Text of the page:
- According to a Missouri law that went into effect Jan. 1, anyone who uses the word "meat" on food labels or in ads in the state could be fined and receive a jail sentence unless the product came from harvested livestock or poultry.
- The state was sued in federal court even before the proposal became law. The plaintiffs on the case are the Good Food Institute, Animal Legal Defense Fund, American Civil Liberties Union of Missouri and the plant-based brand Tofurky. Their complaint argues the Missouri law is unconstitutional and would criminalize the word "meat," but the case is still pending.
- Tofurky hasn't yet changed its labels to comply with the law, according to the St. Louis Post-Dispatch. CEO Jaime Athos told the Missouri newspaper that his Oregon-based company could opt not to sell its products in the state if it meant a fight over package labeling. But Beyond Meat CEO Ethan Brown told VegNews the firm's Beyond Burger and Beyond Sausage will continue to be sold there.
Missouri is the first state in the country to pass such a bill. The new law includes language prohibiting "misrepresenting a product as meat that is not derived from harvested production [of] livestock or poultry."
The state legislature approved the proposal as part of an omnibus agriculture bill in May, and it was supported by the Missouri Cattlemen’s Association as a way to reduce shopper confusion and protect local ranchers. But ACLU attorney Tony Rothert told Mother Jones that the true motivation behind the legislation was to protect the meat industry from competition.
Enforcement of the new law is in limbo until the federal complaint is decided, but the bill sponsor, Republican state Rep. Jeff Knight, told the St. Louis Post-Dispatch he wants the Missouri Department of Agriculture to begin enforcement immediately. Knight said his goal with the proposal was to assist Missouri cattle, pork and chicken producers who have paid through a checkoff system for marketing and outreach activities.
But one Missouri retailer said she doesn't believe the new law is going to change much. Becky Brown, co-owner of Natural Health Organic Foods in Cape Girardeau, told a local TV station she was initially concerned, but then realized labels on the plant-based meat alternatives she sells are already in compliance.
It's possible other states could pass similar laws, but legislators may be waiting to see whether a national effort is successful. The U.S. Cattlemen’s Association petitioned the U.S. Department of Agriculture nearly a year ago to limit the definition of "beef" and "meat" to products made "from cattle born, raised and harvested in the traditional manner." The petition received many comments and letters of support and opposition in the comment period.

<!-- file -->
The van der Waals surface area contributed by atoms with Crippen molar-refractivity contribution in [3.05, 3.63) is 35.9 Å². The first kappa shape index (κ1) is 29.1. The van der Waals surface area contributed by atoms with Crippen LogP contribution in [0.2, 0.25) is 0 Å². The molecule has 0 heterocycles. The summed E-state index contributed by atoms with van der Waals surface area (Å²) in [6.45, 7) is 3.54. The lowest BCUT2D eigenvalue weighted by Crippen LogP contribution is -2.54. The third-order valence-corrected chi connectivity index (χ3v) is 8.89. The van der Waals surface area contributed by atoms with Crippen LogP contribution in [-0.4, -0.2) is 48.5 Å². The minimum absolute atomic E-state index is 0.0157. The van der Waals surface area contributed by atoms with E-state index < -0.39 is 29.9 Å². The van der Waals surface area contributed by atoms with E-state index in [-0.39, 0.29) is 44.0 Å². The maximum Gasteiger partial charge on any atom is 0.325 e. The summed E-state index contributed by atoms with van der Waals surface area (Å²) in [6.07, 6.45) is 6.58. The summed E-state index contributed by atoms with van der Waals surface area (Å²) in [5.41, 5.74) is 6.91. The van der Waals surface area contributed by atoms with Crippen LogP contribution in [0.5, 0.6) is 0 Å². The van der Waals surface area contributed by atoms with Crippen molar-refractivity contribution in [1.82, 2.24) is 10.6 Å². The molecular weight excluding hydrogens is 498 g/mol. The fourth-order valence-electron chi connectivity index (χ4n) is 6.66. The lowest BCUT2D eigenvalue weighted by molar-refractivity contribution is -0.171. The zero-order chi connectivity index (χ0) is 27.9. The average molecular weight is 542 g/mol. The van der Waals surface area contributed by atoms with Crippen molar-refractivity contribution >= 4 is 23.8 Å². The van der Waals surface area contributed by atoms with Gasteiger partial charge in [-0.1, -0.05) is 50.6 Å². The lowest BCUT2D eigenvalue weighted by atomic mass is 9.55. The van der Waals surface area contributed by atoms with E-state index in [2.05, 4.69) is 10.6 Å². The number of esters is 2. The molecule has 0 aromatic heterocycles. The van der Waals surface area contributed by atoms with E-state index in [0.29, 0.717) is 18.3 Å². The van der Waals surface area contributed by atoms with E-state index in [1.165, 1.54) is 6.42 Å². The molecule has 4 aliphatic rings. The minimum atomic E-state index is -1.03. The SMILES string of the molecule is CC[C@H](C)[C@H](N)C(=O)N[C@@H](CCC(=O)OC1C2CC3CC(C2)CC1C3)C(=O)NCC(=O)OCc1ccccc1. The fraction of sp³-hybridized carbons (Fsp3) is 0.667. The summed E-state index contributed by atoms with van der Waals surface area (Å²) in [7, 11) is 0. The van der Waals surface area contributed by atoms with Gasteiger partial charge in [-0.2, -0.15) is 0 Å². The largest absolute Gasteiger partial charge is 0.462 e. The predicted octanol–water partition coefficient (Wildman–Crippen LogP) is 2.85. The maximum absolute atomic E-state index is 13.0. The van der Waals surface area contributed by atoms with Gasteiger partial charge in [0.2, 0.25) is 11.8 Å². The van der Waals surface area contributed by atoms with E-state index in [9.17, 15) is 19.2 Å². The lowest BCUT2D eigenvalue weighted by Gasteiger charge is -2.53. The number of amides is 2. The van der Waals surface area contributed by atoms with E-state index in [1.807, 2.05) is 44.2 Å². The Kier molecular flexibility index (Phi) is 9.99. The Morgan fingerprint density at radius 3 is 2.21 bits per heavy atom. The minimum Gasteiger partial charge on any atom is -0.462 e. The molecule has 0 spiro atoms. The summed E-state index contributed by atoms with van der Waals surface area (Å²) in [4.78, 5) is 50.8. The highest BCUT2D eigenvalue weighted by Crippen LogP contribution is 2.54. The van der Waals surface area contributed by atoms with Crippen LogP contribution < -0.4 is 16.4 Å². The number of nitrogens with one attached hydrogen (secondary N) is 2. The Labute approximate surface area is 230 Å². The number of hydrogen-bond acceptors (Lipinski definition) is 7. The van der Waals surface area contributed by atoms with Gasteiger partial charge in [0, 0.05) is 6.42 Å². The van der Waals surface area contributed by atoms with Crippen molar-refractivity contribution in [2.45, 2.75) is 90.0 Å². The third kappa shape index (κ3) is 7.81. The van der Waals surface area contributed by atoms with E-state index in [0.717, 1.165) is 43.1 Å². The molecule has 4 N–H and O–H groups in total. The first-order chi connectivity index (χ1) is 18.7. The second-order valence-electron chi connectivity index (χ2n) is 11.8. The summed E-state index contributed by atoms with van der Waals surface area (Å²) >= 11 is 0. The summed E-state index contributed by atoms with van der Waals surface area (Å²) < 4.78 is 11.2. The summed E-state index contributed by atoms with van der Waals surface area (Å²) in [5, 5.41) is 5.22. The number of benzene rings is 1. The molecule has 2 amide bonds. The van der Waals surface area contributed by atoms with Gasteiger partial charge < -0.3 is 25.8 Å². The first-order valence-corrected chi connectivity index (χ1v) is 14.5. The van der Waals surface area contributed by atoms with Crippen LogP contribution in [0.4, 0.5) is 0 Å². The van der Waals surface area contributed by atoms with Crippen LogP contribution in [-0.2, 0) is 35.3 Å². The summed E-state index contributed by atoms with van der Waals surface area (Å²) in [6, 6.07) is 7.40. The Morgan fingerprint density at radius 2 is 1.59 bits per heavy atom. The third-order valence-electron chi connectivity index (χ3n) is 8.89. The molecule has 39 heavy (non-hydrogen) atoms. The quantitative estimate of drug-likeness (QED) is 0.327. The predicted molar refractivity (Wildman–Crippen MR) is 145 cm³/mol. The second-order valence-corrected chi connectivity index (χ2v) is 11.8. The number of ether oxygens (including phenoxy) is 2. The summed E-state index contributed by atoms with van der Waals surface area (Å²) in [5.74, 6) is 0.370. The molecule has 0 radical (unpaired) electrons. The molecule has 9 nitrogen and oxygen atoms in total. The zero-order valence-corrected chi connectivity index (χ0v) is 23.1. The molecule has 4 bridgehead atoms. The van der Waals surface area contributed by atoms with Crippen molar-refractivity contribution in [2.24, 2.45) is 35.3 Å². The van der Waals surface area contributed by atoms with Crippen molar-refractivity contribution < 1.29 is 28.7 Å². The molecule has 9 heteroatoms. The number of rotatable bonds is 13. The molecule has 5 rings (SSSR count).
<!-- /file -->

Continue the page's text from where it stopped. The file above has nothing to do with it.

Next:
The group also wants to restrict labeling of any products "coming from alternative sources such as a synthetic product from plant, insects or other non-animal components and any product grown in labs from animal cells." Backers of the Missouri law said the future regulation of lab-grown meat was one of their main reasons for supporting it.
It's hard to tell whether the new law will restrict competition from plant-based alternatives to beef, pork and poultry — or dairy and egg products, for that matter. That horse may have already left the barn, but that doesn't mean producers are giving up the fight. There are similar skirmishes underway over the term "milk" on plant-based beverages, although there haven't been loud objections over JUST using the term "egg" on the company's mung bean-based substitute.
Unless definitive action is taken to the federal level over meat labeling, it's unlikely a patchwork of states will be able to significantly impact the issue on their own. But Missouri could do some damage to the market if a judge doesn't block this new law, and other states might follow suit if they have a large agriculture sector. In the long run though, most consumers seem to know what they're getting when they buy plant-based alternatives to animal-derived products, which could end up being the most significant factor in this product-naming debate.